With another morning Paramaribo, Suriname upon me, I headed out to go on an epic food tour of the Kwatta Sunday Market! Join me as I try some of the best Surinamese Indian and Indonesian food in the city!
My day began early on Sunday morning at the Royal Torarica Hotel, a beautiful, 4-star hotel with 105 rooms. This place is like a boutique hotel in the middle of downtown!
Sunday in Paramaribo is Market Day, so I couldn’t wait to do as the locals do. I had visited the Chinese and Indonesian markets the previous Sunday and had loved them, so I couldn’t wait to visit Kwatta Sunday Market! It’s also open on Wednesdays.
I met up with my boy Jan from Jenny Tours, who took me to the market. We passed through downtown Paramaribo, where there are tons of 200-300-year-old Dutch wooden buildings, which are part of a UNESCO World Heritage Site!
We arrived at the market and passed by a vintage clothing market, some produce, and food. The market is super crowded. We saw some brown beans with rice and chicken, which is the national dish of Suriname! I also saw Indonesian food and Indian food, including jalebi!
There were 8 or 9 food vendors and the variety was huge, between the local, Indian, and Indonesian foods. My food tour of the Kwatta Sunday Market began with the brown beans with barbecued chicken and rice first. The beans were a little al dente and really nice. The chicken had a nice glaze on top and reminded me of chicken tandoori and had a nice, charcoal flavor and Chinese flavors. It was so good and contained some spicy chilies, which I mixed in. I loved the African twist it had!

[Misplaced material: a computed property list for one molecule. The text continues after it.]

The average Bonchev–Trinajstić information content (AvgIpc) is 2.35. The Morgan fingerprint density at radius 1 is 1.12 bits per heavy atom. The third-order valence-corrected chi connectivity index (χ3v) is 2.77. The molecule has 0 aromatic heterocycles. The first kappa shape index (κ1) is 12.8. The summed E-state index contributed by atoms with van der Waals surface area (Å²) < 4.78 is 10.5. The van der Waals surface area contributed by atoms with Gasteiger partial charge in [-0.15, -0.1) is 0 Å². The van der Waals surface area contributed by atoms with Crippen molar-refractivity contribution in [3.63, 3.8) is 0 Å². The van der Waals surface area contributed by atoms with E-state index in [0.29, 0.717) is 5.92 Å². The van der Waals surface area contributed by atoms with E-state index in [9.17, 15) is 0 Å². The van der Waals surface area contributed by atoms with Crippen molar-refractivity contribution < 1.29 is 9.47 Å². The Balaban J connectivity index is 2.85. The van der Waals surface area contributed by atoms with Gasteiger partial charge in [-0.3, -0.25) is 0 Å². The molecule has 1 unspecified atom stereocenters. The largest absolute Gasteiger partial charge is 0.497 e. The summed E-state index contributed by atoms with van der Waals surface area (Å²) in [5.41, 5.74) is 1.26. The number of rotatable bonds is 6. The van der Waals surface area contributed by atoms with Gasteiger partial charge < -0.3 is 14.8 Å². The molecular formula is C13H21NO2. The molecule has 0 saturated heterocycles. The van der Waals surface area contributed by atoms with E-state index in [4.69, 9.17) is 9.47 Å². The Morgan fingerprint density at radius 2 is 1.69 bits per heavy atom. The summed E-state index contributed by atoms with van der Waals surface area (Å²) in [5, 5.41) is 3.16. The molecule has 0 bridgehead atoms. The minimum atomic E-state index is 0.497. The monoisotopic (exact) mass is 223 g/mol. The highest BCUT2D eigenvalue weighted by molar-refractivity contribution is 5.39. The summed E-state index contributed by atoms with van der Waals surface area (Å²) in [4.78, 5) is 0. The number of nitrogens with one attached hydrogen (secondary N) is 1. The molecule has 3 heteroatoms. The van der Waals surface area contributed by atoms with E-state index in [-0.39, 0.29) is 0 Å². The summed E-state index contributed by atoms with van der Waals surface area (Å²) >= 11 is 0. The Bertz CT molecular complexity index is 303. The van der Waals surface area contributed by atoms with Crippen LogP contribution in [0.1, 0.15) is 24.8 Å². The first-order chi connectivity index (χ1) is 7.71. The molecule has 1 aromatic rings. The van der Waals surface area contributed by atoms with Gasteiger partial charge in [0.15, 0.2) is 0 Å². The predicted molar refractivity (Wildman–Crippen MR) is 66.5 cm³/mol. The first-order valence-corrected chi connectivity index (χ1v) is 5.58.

I had to cool my mouth down with some dawet, a Javanese drink made with rose, coconut milk, and lemongrass. It had some jellies in it and was really refreshing! It was almost like boba tea.
Then I continued my food tour of the Kwatta Sunday Market continued with some ketan serundeng, which is an Indonesian sticky rice dish with coconut on top. It was amazing! The sticky rice was so sweet, it was basically a dessert! I loved it! It felt very tropical and was so freaking good!
Next was a Jewish cornbread with yuca called bojo. It looked super sweet and looked like a more dense version of flan. The bojo was very sweet and contained cinnamon and a type of condensed syrup. It was really decadent and could have used some ice cream on top!
Then we tried some fried balls with chili, some Indian jalebi, and a flour vada with pepper chutney. The balls were bright red and made from yellow peas. They were super hot! The jalebi is fried dough in a sweet syrup. It’s ridiculously sweet and crunchy. It was a sugar overload! Then I tried the vada, which was very fluffy and airy and soft. The peppers added a lot of spice and it had lots of layers of dough in it! It was more like an elephant ear than an Indian vada. The spicy balls were the best!
From there, my tour of the Kwatta Sunday Market continued with some exploration of the market, where they were selling CDs, bananas, mangoes, papayas, chilies, ginger, eggplant, and more! There are probably a hundred vendors, and all ethnicities were represented.
I tried a fruit with a slimy exterior and a big seed in the middle. I bought a jar of mango chutney. Then we entered the fish market. Everything was really fresh! It was sensory overload with the sights and smells. There were also chicken, shrimp, venison, and more. It was amazing watching the fish butchers work! This was a real, authentic market experience!
There was a barber shop in the middle of the market, as well as a smoked catfish area! Past that is a huge produce section, and outside is second-hand clothing mostly from the Netherlands. Then, I tried some spicy ginger beer. It was pure, potent ginger with lemongrass and sugar. What an epic market tour!
I hope you enjoyed coming with me on my tour of the Kwatta Sunday Market! If you did, please give it a thumbs up and leave me a comment below. Also, please subscribe to my YouTube channel so you don’t miss any of my upcoming videos!